"The World" evidently does not discern the signs of the times. It libels the intelligence of the age, and underrates nineteenth century advancement in not daring to approve my course and recommend my publications, without feigning to be doing the contrary.

Does "The World" expect or desire to be believed sincere by those whose opinions it values, and whose judgments it respects, when it affirms that the renowned "Decameron" of Boccaccio,* and the world-famous "Confessions" of Jean Jacques Rousseau, are works of "slender literary merit?" "The Confessions," says Lord Brougham, "is the greatest triumph ever won by diction."

Does "The World" sincerely wish it to be understood that it judges Dryden, Ovid, and Johannes Secundus to be authors of "slender literary merit?"

Nor shall "The World" excuse itself for advertising my publications "gratis," under the pretext of exposing me for attempting to bribe it to puff them. At the risk of appearing ungrateful, even, I assert, upon my honor, that I never, either "anonymously" or "personally," offered, or instigated to be offered, pay to any one for "puffing" or praising my books; that I knew nothing whatever concerning a recent "Puff Gratis," both of myself and my books, until I read it in "The World." When I cannot do business except by such contemptible methods, I will retire, or, at least be consistent enough to publish only such books as are conceived in falsehood, and can best be palmed off through corruption.

I am duly grateful to "The World" for its evident good intentions toward me as a publisher of "Books which are Books," and which are reliable, or "without suppression," and, in return, I will give it a piece of information. Mankind, with the exception of the pitiably unintelligent, are now so sick of mystery, and its superincumbent political, social, and moral inefficiency and abomination, that they simply endure these together with the gammon which hypocritical cowards perpetrate in consequence thereof, because they do not well see how to get rid of them, they patiently suffer these, whilst waiting for the triumph of the intelligible and satisfactory religion of science, and its corresponding governmental or social art. If you have anything useful, or which after duly considering, you deem useful and practical, to offer on religious and social subjects, or, if you wish to direct attention to useful books in relation thereto, and guide the thinking public to where such books are sold, let what you say indicate directly what you mean. All but downright fools will like you the better for it, and, what is of vastly more importance to yourself, or should be, you will thus justly secure your own respect and esteem.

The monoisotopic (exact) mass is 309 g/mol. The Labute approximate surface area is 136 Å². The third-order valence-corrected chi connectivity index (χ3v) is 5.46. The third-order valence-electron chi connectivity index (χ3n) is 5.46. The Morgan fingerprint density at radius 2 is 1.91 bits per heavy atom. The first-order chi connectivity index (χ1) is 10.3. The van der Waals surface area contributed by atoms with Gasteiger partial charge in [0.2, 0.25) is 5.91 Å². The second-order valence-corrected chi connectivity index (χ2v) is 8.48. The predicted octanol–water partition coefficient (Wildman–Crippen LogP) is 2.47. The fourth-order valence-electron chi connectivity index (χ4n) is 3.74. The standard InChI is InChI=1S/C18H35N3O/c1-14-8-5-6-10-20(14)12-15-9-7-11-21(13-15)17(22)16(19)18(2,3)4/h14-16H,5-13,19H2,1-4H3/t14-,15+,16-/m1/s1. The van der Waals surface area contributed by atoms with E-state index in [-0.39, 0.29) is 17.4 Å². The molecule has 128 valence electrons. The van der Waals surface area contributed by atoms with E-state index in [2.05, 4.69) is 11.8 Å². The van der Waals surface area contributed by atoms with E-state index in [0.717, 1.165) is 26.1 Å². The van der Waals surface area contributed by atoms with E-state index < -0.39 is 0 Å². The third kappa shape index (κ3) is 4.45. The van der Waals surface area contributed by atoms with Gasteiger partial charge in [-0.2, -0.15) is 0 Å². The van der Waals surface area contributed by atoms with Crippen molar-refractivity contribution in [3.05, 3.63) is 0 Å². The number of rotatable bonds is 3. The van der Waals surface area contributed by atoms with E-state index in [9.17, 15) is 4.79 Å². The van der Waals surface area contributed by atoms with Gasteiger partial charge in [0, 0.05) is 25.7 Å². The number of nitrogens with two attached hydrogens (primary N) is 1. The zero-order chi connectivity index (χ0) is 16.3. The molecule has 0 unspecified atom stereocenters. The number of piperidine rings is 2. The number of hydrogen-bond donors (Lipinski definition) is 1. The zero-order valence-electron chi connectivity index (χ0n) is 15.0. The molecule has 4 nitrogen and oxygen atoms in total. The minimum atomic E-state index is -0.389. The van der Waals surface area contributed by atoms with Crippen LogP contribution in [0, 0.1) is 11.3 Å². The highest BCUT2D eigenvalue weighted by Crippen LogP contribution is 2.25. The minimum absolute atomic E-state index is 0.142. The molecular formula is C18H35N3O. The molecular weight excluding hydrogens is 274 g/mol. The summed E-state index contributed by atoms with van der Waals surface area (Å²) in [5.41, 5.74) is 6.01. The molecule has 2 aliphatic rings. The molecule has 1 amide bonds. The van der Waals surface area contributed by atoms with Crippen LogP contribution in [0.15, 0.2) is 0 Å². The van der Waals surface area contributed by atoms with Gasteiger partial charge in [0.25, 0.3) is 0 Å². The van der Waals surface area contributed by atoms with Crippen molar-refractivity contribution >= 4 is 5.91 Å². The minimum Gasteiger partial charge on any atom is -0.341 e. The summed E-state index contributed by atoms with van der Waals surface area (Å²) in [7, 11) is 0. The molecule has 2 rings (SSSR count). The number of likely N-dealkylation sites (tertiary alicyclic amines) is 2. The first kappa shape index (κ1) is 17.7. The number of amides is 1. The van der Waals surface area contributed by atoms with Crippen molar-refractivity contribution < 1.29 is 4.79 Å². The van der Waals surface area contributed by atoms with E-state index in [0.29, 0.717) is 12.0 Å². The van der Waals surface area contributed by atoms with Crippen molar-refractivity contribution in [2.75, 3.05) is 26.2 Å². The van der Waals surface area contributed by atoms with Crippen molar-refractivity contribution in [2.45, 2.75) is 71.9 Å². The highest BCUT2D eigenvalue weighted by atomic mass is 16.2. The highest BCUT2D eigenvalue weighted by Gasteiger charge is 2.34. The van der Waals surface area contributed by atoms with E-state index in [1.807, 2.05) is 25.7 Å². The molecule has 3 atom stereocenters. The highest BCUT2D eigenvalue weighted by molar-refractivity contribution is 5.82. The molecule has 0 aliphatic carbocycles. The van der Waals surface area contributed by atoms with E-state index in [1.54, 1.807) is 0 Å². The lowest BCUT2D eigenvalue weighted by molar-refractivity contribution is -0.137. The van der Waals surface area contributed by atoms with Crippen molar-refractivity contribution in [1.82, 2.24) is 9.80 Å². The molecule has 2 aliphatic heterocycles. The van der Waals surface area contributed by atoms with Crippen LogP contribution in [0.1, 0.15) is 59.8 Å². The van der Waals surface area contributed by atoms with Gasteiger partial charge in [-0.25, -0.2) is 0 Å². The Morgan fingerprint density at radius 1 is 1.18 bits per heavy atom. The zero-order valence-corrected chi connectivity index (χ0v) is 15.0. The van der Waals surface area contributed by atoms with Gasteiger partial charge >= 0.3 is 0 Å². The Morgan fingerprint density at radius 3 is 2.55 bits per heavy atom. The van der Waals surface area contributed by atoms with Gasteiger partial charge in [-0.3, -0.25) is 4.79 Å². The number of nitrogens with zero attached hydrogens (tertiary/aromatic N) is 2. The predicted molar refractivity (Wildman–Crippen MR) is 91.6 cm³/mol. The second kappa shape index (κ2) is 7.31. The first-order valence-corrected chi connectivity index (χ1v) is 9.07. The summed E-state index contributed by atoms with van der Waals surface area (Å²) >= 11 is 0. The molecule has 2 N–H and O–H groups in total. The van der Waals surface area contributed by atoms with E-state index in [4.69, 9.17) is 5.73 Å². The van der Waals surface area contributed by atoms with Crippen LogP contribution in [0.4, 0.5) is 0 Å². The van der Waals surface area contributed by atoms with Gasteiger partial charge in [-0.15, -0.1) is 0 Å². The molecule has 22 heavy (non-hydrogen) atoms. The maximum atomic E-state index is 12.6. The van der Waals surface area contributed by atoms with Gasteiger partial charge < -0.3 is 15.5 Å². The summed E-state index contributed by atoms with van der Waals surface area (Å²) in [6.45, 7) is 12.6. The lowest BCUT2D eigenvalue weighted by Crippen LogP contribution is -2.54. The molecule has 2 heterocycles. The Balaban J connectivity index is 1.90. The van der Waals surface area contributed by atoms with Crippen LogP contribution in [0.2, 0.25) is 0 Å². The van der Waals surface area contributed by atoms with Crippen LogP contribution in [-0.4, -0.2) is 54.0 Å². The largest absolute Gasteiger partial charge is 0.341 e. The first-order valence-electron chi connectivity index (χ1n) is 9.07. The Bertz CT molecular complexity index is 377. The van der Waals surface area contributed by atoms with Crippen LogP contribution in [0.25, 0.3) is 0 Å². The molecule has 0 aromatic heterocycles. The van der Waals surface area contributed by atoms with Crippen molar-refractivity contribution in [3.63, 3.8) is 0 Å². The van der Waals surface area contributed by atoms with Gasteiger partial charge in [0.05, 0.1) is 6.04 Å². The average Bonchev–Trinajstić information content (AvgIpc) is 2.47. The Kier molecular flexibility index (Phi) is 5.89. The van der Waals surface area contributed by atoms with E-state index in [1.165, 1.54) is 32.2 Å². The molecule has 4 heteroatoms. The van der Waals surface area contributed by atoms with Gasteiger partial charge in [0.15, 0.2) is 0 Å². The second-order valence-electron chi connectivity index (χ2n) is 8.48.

If we really have an inquisition in this country, a power somehow lurking in our social structure—in our "model republic," which overrides its own "free" " Constitution," vetoes Protestantism, and belies all our boasts of liberty, a power before whom reformers, or their friends have cause to quail, and falter and prevaricate, as "The World" seemingly does, measures cannot be too promptly taken to eliminate that abomination, to purge our democratic republic of what, to it, is immeasurably more humiliating and disgraceful than it can be in Spain, or in any country where civilization has not advanced to Protestantism and its correlative, the "elective franchise."

* Such writers as Ben Jonson, Dryden, Moliere, and even Shakspeare, have, surreptitiously, I am sorry to say, taken Boccacio for their model; and Roscoe, and even Milton, seem at a loss for terms strong enough to express their admiration of the genius which conceived "The Decameron."